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Evaluation report

2008 Rep. of Turkmenistan: Assessment of Preschool and School Curriculum


Executive summary


(2) UNICEF’s focus so far has been on the health and education sector, with the education sector being the major area of involvement. With the new government administration in place, a rapid change is taking place in the education sector, which is anticipated to be the most important area of engagement for UNICEF for the current CP. With a view to possible modifications to the CP (up to 2009), UNICEF considers a more extensive support to the education sector in line with the priorities of the Government. Overall, a two-pronged approach is pursued which addresses (i) policy implications and policy issues at central
level within the implementation of the Convention of the Rights of the Child (CRC) mandate, and (ii) the delivery of social services at velayat and possibly etrap levels with a specific focus on education.


The overall objectives of the study are (i) to analyse the relevance of possible strategies for achieving the GoT/UNICEF CP goals within the broad development context (also identifying areas of shortfall); (ii) to capture the current reform momentum to encourage Government and other stakeholders to actively engage in supporting the drive for educational and corresponding structural reforms, and to position UNICEF as one of the key facilitating agents for such a process; (iii) to determine the status of the Turkmenistan education system within the context of the Government’s determination to fully realise the desired educational change, as proposed in the EFA MDA process; and (iv) to serve as a reference guide for future UNICEF programming.

Findings and Conclusions:

The current drive for reform in Turkmenistan, particularly in the education sector, provides an excellent opportunity for intensified cooperation between the GoT, UNICEF and its partners, in order to provide targeted support to the GoT. However, it will be important to align such support with the existing policies and strategic plans of the GoT as outlined in various policy papers.

Most importantly, there will be a need to enter into consultations on the general framework of an education sector strategy for Turkmenistan which translates the existing strategies and Presidential Decrees into one comprehensive policy document according to internationally comparable planning standards. Once the overall parameters of a possible education sector strategy have been agreed upon, the UN organisations would be enabled to react most appropriately to the GoT’s request for assistance. Priority areas of the overall education sector strategy could then be selected specific to the mandate of the respective UN organisation.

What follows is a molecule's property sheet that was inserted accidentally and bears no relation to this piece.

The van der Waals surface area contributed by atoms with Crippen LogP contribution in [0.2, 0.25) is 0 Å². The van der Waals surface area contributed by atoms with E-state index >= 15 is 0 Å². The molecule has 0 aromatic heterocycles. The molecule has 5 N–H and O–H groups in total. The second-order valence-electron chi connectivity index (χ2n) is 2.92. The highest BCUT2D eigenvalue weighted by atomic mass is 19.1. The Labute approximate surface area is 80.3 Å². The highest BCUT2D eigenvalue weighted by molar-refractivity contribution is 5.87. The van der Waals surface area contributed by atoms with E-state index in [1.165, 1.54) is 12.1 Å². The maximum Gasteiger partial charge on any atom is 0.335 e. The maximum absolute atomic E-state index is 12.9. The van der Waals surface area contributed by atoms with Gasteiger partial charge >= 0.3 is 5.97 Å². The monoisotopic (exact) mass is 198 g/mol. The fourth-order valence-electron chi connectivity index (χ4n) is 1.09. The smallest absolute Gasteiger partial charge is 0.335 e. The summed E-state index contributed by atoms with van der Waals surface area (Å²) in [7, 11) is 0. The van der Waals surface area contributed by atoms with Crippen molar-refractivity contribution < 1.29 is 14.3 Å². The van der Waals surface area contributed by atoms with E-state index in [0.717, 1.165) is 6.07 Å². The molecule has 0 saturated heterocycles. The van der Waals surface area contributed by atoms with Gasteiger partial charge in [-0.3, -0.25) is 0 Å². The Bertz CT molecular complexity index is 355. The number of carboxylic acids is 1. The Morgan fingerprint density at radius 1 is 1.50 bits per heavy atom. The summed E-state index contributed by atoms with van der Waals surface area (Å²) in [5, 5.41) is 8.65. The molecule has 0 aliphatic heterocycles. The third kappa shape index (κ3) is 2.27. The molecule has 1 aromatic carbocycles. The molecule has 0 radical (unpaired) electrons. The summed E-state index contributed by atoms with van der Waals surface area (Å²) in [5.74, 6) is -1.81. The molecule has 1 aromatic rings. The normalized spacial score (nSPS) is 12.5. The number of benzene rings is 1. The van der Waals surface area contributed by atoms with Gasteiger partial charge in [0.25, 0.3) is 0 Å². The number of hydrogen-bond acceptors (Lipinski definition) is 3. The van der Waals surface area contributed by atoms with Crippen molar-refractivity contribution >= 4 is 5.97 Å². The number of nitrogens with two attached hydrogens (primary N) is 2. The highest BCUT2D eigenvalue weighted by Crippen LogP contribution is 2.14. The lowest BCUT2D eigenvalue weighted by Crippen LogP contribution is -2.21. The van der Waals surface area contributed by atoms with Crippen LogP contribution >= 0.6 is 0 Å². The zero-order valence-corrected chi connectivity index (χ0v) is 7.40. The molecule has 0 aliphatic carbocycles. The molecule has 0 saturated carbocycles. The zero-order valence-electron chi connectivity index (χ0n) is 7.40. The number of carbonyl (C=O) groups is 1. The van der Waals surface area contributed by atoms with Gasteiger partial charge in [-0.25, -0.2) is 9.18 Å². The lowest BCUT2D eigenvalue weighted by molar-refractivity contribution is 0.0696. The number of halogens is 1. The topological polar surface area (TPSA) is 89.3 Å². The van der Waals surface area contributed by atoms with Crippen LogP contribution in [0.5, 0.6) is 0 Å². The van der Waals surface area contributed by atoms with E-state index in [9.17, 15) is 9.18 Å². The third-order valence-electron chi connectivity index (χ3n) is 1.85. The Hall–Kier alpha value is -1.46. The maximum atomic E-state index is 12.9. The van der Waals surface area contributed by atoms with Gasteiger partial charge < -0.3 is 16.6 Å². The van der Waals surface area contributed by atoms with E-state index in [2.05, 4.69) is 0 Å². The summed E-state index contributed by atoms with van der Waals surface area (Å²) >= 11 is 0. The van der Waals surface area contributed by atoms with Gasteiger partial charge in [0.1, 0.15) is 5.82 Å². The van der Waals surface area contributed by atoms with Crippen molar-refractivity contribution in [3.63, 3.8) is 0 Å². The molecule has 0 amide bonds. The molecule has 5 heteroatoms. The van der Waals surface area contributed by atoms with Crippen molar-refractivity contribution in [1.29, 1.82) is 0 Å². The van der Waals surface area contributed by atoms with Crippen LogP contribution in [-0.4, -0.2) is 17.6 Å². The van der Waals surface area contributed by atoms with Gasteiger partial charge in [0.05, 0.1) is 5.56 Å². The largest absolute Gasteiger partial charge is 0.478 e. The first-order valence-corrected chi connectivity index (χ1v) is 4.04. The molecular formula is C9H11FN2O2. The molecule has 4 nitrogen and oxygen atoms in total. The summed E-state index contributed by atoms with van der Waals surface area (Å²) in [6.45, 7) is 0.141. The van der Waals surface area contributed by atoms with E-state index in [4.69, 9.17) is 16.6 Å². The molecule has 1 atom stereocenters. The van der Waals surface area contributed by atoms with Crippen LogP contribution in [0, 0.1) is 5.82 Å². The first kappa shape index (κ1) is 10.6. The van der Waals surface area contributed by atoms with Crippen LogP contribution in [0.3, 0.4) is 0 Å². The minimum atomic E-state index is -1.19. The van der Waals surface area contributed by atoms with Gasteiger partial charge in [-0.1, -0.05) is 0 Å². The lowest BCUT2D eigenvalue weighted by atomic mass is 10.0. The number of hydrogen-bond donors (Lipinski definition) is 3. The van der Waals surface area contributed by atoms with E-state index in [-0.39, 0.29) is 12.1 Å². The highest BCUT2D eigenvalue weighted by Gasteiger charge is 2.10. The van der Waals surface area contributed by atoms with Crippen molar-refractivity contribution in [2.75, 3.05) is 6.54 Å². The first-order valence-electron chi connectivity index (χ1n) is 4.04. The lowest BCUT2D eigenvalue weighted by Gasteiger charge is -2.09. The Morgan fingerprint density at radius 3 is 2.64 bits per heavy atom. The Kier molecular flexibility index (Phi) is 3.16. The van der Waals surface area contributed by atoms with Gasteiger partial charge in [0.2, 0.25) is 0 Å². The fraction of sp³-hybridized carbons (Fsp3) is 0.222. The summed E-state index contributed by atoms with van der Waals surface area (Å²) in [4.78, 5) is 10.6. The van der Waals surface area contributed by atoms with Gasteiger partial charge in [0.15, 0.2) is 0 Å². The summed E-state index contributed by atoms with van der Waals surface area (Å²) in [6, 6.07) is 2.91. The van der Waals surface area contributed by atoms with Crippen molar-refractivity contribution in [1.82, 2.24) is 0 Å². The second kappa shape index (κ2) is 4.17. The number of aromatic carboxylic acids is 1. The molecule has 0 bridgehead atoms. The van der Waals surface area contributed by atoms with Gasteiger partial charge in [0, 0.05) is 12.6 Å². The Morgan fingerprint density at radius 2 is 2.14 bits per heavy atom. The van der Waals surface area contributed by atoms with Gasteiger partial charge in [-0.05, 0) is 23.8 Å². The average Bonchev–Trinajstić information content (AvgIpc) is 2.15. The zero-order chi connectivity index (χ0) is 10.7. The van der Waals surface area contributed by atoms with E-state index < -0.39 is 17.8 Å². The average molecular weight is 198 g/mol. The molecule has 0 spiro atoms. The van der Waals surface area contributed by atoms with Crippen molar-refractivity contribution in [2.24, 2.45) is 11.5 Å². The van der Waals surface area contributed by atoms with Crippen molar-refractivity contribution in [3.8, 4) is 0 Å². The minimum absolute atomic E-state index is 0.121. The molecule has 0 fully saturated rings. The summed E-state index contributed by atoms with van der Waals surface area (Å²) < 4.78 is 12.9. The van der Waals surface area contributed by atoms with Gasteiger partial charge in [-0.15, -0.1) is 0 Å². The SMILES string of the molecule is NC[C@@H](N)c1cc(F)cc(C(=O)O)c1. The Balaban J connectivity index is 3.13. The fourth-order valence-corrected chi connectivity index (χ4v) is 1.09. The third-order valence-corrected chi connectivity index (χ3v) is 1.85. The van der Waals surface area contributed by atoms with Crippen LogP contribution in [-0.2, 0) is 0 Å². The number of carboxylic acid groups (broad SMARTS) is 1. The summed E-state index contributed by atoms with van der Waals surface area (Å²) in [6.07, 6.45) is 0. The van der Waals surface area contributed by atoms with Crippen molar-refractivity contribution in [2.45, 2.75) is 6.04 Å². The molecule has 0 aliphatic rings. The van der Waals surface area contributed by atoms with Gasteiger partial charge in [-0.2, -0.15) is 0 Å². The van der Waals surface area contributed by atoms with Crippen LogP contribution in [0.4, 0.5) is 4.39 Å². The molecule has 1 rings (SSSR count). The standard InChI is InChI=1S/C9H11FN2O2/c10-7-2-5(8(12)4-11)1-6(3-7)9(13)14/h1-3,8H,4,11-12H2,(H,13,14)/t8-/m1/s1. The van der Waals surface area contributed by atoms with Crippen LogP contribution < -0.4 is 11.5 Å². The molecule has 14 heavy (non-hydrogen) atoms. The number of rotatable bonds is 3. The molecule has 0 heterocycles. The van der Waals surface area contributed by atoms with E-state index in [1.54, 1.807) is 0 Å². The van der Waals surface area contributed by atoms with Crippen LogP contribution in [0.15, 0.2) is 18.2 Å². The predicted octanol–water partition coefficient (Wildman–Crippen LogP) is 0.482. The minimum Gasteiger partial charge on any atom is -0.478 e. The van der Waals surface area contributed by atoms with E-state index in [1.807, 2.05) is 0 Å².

Since education is a cross-cutting issue also in light of other reforms pursued by Government, an inter-sectoral and inter-Ministerial approach is recommended when negotiating with the Government. This has particular relevance for economic and legal reforms which directly impact on the role and mandate of the education sector. Likewise, the interrelations between education reform and the implications on the labour market need to be discussed in further detail. This probably needs to be done in inter-ministerial dialogue in any case since there is no specific Ministry of Labour in Turkmenistan.

In the case of UNICEF, and in close collaboration with the GoT, such support could then also be operationalised in the UNICEF-GoT Country Programme which offers the possibility for programmatic changes following the MTR end of this year. This includes the possibility of putting more weight on the education sector in general, and on strategic policy advice in particular. As an immediate measure, it is recommended to facilitate initial dialogue with the GoT, preferably also through direct advocacy through the Presidential Office, and to provide inputs into the methodological process of educational sector planning. An excellent entry point lies in the utilisation of current the EFA MDA process, and in providing assistance to the GoT for both finalising its report and for preparing their presentation at the forthcoming CARK education forum in Astana.

A shift in approach might be considered, which would entail moving from a mere output-oriented planning to a more needs-oriented planning, also focusing on assessing the existing capacities (and necessary capacity building needs) which would eventually need to determine the planning process as a whole in line with the requirements of the GoT. It is appreciated by this mission that this will be a complex process which requires time, mutual trust and understanding between the priorities and mandates of all partners involved.

In conclusion, the outcomes of UNICEF’s current initiative to field a mission for establishing possible ways and strategies of cooperation, could also provide opportunities for other Development Partners to enter into dialogue with UNICEF and the GoT on how to position themselves within a larger cooperational set-up under the lead of UNICEF and/or the UN body of organisations in Turkmenistan


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